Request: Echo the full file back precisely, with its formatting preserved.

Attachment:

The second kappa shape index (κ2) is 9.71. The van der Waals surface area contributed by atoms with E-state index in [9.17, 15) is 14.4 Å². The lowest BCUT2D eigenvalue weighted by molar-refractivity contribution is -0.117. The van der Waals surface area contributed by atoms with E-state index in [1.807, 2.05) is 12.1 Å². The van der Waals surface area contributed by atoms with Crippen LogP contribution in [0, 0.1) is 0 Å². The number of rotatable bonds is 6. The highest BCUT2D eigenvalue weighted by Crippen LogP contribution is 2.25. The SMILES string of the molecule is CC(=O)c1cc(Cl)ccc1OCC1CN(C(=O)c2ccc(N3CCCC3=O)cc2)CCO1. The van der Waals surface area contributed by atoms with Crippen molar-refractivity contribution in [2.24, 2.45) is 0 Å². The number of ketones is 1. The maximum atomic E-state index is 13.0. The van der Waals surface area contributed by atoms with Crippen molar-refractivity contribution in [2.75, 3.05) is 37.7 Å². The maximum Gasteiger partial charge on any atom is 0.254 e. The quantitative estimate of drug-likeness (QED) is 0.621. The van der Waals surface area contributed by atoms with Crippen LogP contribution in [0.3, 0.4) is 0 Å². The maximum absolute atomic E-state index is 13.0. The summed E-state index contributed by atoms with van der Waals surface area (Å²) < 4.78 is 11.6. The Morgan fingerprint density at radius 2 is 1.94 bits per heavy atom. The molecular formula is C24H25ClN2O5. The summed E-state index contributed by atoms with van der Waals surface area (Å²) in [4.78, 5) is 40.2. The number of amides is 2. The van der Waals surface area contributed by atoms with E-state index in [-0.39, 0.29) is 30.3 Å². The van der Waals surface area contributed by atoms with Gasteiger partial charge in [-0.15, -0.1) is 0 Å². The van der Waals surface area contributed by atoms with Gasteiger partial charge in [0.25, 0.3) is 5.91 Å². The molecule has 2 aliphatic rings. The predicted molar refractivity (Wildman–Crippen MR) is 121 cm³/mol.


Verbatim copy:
The second kappa shape index (κ2) is 9.71. The van der Waals surface area contributed by atoms with E-state index in [9.17, 15) is 14.4 Å². The lowest BCUT2D eigenvalue weighted by molar-refractivity contribution is -0.117. The van der Waals surface area contributed by atoms with E-state index in [1.807, 2.05) is 12.1 Å². The van der Waals surface area contributed by atoms with Crippen LogP contribution in [0, 0.1) is 0 Å². The number of rotatable bonds is 6. The highest BCUT2D eigenvalue weighted by Crippen LogP contribution is 2.25. The SMILES string of the molecule is CC(=O)c1cc(Cl)ccc1OCC1CN(C(=O)c2ccc(N3CCCC3=O)cc2)CCO1. The van der Waals surface area contributed by atoms with Crippen molar-refractivity contribution in [2.24, 2.45) is 0 Å². The number of ketones is 1. The maximum atomic E-state index is 13.0. The van der Waals surface area contributed by atoms with Crippen molar-refractivity contribution in [2.75, 3.05) is 37.7 Å². The maximum Gasteiger partial charge on any atom is 0.254 e. The quantitative estimate of drug-likeness (QED) is 0.621. The van der Waals surface area contributed by atoms with Crippen LogP contribution in [0.3, 0.4) is 0 Å². The maximum absolute atomic E-state index is 13.0. The summed E-state index contributed by atoms with van der Waals surface area (Å²) < 4.78 is 11.6. The Morgan fingerprint density at radius 2 is 1.94 bits per heavy atom. The molecular formula is C24H25ClN2O5. The summed E-state index contributed by atoms with van der Waals surface area (Å²) in [4.78, 5) is 40.2. The number of amides is 2. The van der Waals surface area contributed by atoms with E-state index in [-0.39, 0.29) is 30.3 Å². The van der Waals surface area contributed by atoms with Gasteiger partial charge in [-0.15, -0.1) is 0 Å². The van der Waals surface area contributed by atoms with Gasteiger partial charge in [0.25, 0.3) is 5.91 Å². The molecule has 2 aliphatic rings. The predicted molar refractivity (Wildman–Crippen MR) is 121 cm³/mol.